The following season (2011/12), after making a couple of appearences in the first half of the season, he moved to Peterborough in February on a one-month loan deal. This month brought Briggs regular first team football for the first time in his career, starting five straight games for Posh at left-back. Briggs told the BBC that he hoped to extend his deal until the end of the season, so eager was he to get a further taste of first-team football, but it wasn’t to be. In the same interview he stated that he based his game on that of Gareth Bale. He returned to Craven Cottage and was an unused substitute on four occasions during the remainder of the season.

This season, with Briggs now a seasoned face at the Fulham training ground, if not on the pitch, despite still only being 21, he has made three starts, either side of a November loan to the lower end of the Championship table – this time with Bristol City. During his month with the Robins he played every minute of four games. During those four games, the team amassed a total of zero points, scoring once and conceding seven.

It would have been very hard to impress in a side in as negatively charged as Derek McInnes’, but the fans were far from impressed with a player thought to hold a lot of potential. One observer that I asked had the following to say: ‘Very strong and quite quick for his size, and can be a cracking defender, but his positioning is awful and wingers will get past him often. You’ll be shouting “get back to left back, you daft [expletive removed]” more often than not’.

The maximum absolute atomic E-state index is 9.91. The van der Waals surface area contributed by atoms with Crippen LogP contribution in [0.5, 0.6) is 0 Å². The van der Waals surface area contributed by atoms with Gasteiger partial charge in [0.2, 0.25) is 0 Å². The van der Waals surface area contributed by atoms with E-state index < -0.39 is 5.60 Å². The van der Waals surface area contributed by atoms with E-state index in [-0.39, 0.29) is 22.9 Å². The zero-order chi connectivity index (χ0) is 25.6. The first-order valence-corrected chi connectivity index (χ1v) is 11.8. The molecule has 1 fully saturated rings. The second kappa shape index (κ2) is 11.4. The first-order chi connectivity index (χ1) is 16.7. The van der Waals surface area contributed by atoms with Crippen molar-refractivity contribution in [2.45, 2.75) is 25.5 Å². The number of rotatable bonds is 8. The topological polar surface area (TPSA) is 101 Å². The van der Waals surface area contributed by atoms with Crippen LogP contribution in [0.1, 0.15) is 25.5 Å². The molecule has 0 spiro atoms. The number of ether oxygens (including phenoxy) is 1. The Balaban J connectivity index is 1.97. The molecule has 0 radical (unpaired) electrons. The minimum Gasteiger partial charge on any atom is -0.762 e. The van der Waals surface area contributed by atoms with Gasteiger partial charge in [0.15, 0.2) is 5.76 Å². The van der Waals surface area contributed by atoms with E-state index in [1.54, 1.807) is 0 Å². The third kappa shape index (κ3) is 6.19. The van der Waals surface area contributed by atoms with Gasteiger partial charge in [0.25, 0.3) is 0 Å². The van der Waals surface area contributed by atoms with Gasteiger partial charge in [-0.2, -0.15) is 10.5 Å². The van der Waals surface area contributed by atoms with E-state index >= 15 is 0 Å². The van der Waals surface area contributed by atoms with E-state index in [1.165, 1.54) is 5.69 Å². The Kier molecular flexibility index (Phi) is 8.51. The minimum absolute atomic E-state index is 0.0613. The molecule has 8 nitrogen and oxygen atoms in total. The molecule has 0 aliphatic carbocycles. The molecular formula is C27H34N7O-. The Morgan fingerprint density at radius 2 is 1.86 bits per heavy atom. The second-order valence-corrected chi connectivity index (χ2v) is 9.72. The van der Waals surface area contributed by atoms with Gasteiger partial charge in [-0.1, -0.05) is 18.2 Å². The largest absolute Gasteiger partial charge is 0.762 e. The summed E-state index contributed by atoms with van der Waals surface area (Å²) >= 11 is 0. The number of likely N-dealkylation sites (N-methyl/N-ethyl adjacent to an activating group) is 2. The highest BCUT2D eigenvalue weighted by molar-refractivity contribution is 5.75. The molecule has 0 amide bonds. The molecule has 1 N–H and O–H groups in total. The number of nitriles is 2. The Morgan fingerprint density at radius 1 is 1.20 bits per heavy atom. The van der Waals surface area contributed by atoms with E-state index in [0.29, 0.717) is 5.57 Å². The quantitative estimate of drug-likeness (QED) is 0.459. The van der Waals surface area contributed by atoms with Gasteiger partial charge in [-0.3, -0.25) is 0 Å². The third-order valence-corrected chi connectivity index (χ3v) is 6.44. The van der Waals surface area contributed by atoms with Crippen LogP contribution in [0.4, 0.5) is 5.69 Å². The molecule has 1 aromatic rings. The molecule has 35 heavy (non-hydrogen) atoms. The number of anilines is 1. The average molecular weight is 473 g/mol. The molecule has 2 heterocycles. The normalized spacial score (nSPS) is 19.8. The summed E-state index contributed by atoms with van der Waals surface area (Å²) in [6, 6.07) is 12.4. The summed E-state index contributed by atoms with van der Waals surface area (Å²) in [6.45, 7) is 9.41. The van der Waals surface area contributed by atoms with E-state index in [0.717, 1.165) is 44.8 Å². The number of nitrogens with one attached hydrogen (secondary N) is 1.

Briggs is highly thought of, however, as evidenced by his selection for every England year group from the under-16s upwards.

Initially, it seemed that Zola/Nani had got Briggs in to push Daniel Pudil for the left wing-back spot. He is reportedly a player that likes to get forward and has played virtually all of his senior football on the left side of defence. In addition, there were strong rumours that the men in charge of recruitment were having a good look at the youngster earlier in the season – with his chance of breaking through at Fulham seemingly running out. Pudil’s is the only place in the team that hasn’t had a lot of competition all season long, and lately we have seen a dip in form from the Czech that may be linked to this lack of a positional rival.

Zola has moved to state, however, that Briggs comes in as cover for our diminishing force of centre-halves. With Tommie Hoban shuttling between Hertfordshire and an unconfirmed location in Italy for treatment on his injury, Fitz Hall out again and Neuton nowhere to be seen, what once seemed to be the strongest part of the squad in terms of depth is now worryingly thin, to the extent that the afroed Academy captain Jorrel Johnson was part of the squad that travelled to Birmingham.

Briggs certainly has the physique to be a centre back, and the positioning problems stated above might be more permissible in a back three. It seems that he has yet to combine his impressive physical traits with an ability to stay switched on for a full 90 minutes. That will come with playing football however, and it’s a lot easier to improve when playing with a winning team that with one fighting for their lives at the bottom of the league. There’s certainly a lot of potential there, and who knows, if he starts to show that he can make the step up, he may be a Watford player next year.